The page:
*Get Futuristically Ancient t-shirts for $20 on teespring.
*Subtletea’s “David Herrle reviews NEAR KIN: A COLLECTION OF WORDS AND ART INSPIRED BY OCTAVIA ESTELLE BUTLER:” David Herrie writes an analysis of Butler’s work and her influence on the anthology, Near Kin. By the way, he include me and my poem in the review. Cool!
*Check out this new comic from Opportunity Agenda, Helvetika Bold, about a social justice superhero who fights the status quo with her words and media savvy.
From Afropunk: “Working with artist-activist Dragonfly, we have been able to bring Helvetika to life as a living, breathing maven of moxie…Not only does she fictionally save the world, she leads with values and effective social justice communications messaging that actually demands action and change. The more support that Helvetika can gain, the more likely that her story can continue sooner rather than later, and the more damage she can do to The Status Quo!”
*Afrofuturism 849 is “a Chicago-based organization dedicated to creating artistic and educational events and programs that support the Afrofuturist global community,” featuring Floyd Webb and Ytasha Womack. “We encourage the visioning of a peaceful today and tomorrow that engages the best of diverse perspectives from the ancient to the future.
We celebrate the intersection between black cultures, indigenous cultures, technology, the imagination, liberation and mysticism as we champion innovation around the world. The number 8.49 is the apparent magnitude of Sirius B, a star celebrated by the Dogon. This star inspires people around the world and we recognize it as one of many symbols of innovation, uncovered pasts and created futures.” They are currently accepting submission for a February Black History Month film program. Email them at firstname.lastname@example.org.
*This Saturday, TV One is airing its first original horror collection of short films, The Fright Night Files.
*Submissions call from Digital Desperados for Glitch: Queer People of Color Film Festival in March 2015 in Glasgow.
*Submission call for Visa: Traveling While Africa, research and documentation project “that looks to explore the complex relationships Africans have with the visa document, and the things Africans are required to be, do and prove to obtain visas, and what different visas mean to different people.”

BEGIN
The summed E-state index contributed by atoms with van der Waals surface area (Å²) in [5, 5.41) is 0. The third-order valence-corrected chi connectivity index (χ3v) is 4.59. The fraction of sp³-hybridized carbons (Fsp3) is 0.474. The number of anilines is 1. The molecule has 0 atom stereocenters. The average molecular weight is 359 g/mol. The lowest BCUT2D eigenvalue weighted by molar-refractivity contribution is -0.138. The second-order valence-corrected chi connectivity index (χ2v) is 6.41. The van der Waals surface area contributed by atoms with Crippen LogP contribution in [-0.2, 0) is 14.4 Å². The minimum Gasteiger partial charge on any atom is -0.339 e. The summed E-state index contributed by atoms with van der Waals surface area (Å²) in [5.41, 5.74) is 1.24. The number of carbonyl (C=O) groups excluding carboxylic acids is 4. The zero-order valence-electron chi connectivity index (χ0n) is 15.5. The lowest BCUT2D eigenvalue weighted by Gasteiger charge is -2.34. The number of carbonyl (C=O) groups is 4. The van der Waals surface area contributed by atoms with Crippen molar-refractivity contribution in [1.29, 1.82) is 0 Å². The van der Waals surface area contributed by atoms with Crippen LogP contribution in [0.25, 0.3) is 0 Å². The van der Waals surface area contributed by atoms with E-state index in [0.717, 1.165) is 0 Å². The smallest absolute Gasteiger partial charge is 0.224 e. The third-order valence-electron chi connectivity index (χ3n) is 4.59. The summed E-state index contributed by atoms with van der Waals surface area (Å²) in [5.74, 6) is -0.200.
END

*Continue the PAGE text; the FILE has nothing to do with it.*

*Mail and Guardian Africa’s “Imagining the future: Africa in global science-fiction, and the value of creating for creativity’s sake:” “One much-quoted saying “The future belongs to those who can imagine it” (paraphrased from Eleanor Roosevelt) sounds like those slogans which prosperity-gospel preachers today love to use to rally their congregations into a blessing-claiming frenzy. But there is some truth to it.
The link between imagination and invention is obvious, and science fiction is perhaps the clearest demonstration of the symbiotic relationship between fiction and real-life science.”
“Omenana, a monthly speculative fiction e-magazine, is open to submissions from writers from Africa and the African Diaspora. Stories and art must be speculative fiction (Fantasy, Science Fiction, Horror or Magical Realism) and must involve characters, settings or themes directly related to the African continent. Stories and art should challenge normative ideas about gender, sexuality, ethnicity and religious belief. All stories and art must be in English (translations welcome), must be original works (no fan fiction, sorry) and previously unpublished.
We are very much interested in works that explore alternative futures for Africa and people of African descent – with a preference for positive iterations (though dystopias are welcome too). We would also like to see explorations of the past as well as new interpretations of myths, folklore and magic. We do not accept graphic violent or sexual content.” Find out more info here.